DSA recognise there are many ways of developing perfectly road-safe coping strategies in order to navigate from A to B and is satisfied that examiners will manage the situation accordingly. Independent driving is a significant road safety addition to the practical driving test but will not prevent candidates from holding a licence.

DSA is determined that no member of society should suffer detriment due to any change we introduce.

People Who Don't Speak English

Driving examiners are very experienced at dealing with candidates who speak little or no English and they'll be able to manage the situation accordingly.

For example, sometimes this will include writing place names so it is clear to candidates where they are being asked to drive to. To help all candidates, when asked to follow a series of verbal directions the examiner can show a diagram, so that they can picture the route they've been asked to take.

Just as currently, the candidate can have an interpreter along with them on their test if they wish. Since 6 April 2010 ADIs have been able to act as an interpreter for their own pupils.

Routes, Directions And Sat Navs

If the candidate goes off-route during the independent driving section, the examiner will get the candidate back on route and continue with the independent driving section wherever possible. The test won't be terminated.

If the candidate looks like taking a wrong turning, the examiner will control the situation as they do now and preferably step in before the candidate goes off route. If that's not possible, the examiner will help the candidate get back on route as soon as possible by guiding them with normal directions.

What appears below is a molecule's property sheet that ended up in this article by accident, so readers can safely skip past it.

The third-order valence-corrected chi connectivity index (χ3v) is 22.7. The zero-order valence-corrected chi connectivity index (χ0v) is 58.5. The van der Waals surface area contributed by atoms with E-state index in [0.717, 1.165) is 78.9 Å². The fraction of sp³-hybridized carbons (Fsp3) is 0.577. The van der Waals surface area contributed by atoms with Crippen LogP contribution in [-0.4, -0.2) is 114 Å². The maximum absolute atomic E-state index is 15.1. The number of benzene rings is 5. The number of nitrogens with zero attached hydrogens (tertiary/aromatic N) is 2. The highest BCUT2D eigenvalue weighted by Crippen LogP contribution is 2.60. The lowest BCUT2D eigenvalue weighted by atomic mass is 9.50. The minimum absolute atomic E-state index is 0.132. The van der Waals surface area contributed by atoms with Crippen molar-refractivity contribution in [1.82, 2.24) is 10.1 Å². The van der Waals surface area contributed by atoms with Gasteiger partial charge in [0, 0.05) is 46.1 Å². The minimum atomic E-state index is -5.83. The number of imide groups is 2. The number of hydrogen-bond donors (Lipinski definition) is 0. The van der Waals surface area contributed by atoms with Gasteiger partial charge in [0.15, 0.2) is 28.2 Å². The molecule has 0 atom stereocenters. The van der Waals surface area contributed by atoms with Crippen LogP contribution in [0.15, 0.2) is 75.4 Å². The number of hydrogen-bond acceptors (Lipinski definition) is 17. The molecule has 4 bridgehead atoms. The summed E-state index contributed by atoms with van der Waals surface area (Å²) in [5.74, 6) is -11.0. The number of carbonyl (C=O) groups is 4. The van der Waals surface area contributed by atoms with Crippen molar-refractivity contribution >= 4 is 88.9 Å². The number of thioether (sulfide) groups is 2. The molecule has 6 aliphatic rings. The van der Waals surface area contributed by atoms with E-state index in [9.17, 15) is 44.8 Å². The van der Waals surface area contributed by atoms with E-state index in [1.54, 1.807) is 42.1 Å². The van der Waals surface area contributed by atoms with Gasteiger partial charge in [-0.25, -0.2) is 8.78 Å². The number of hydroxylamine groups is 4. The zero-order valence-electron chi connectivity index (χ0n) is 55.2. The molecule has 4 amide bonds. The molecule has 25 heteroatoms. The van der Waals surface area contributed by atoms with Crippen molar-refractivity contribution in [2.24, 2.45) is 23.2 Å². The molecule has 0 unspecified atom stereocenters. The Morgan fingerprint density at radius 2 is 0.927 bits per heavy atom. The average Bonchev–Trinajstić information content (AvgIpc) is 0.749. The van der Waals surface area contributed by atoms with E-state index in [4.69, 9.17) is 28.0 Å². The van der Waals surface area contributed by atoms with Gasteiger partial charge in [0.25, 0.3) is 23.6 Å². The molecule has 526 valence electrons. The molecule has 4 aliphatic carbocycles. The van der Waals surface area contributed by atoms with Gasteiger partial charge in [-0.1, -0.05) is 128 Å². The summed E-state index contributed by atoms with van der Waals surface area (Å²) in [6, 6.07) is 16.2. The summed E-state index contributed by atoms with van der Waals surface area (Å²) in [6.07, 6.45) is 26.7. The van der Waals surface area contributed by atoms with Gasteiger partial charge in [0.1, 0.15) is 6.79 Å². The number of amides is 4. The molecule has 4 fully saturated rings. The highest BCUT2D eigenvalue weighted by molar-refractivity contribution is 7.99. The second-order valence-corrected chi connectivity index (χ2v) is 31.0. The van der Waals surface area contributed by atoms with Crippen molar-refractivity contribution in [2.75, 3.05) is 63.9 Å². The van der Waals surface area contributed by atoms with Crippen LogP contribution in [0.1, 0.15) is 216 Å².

Independent driving is not a test of the candidate's orientation skills. If the candidate goes off route, but does not commit a fault, there's nothing to assess. Any faults that did occur would be assessed under the circumstances at the time - as usual. There is no change to assessment." target="_blank">Download an example of an independent driving route diagram (PDF, 305Kb)

There will be times when, due to poor or obscured signage, the examiner may have to intervene. If this happens the examiner would say, ‘There are no signs here. Just continue ahead please' and then, ‘Now, carry on following the signs to ……'

If the candidate asks for a reminder of the directions, the examiner will be happy to confirm them. Driving independently means making your own decisions and, just like when driving with friends, this includes deciding when it's safe and appropriate to ask for confirmation on where you're going.

Independent driving is designed to test the learner's ability to drive unsupervised and make decisions without guidance and in unfamiliar contexts. DSA is therefore taking the opportunity to review the appropriateness of current route publication practices.

The independent driving section of the test is approximately 10 minutes when you will be asked to drive making your own decisions. A sat nav gives directions in much the same way as the driver trainer, or the examiner, so it's not appropriate to use for independent driving.

Guidance and paperwork
The DL25 driving test report form will not be changed when independent driving is introduced, as there is no change to assessment.

ADIs sometimes refer to a document called the DT1. This contains internal operational guidance for driving examiners in the conduct of driving tests. An updated version will be published on DSA's corporate website at the beginning of October.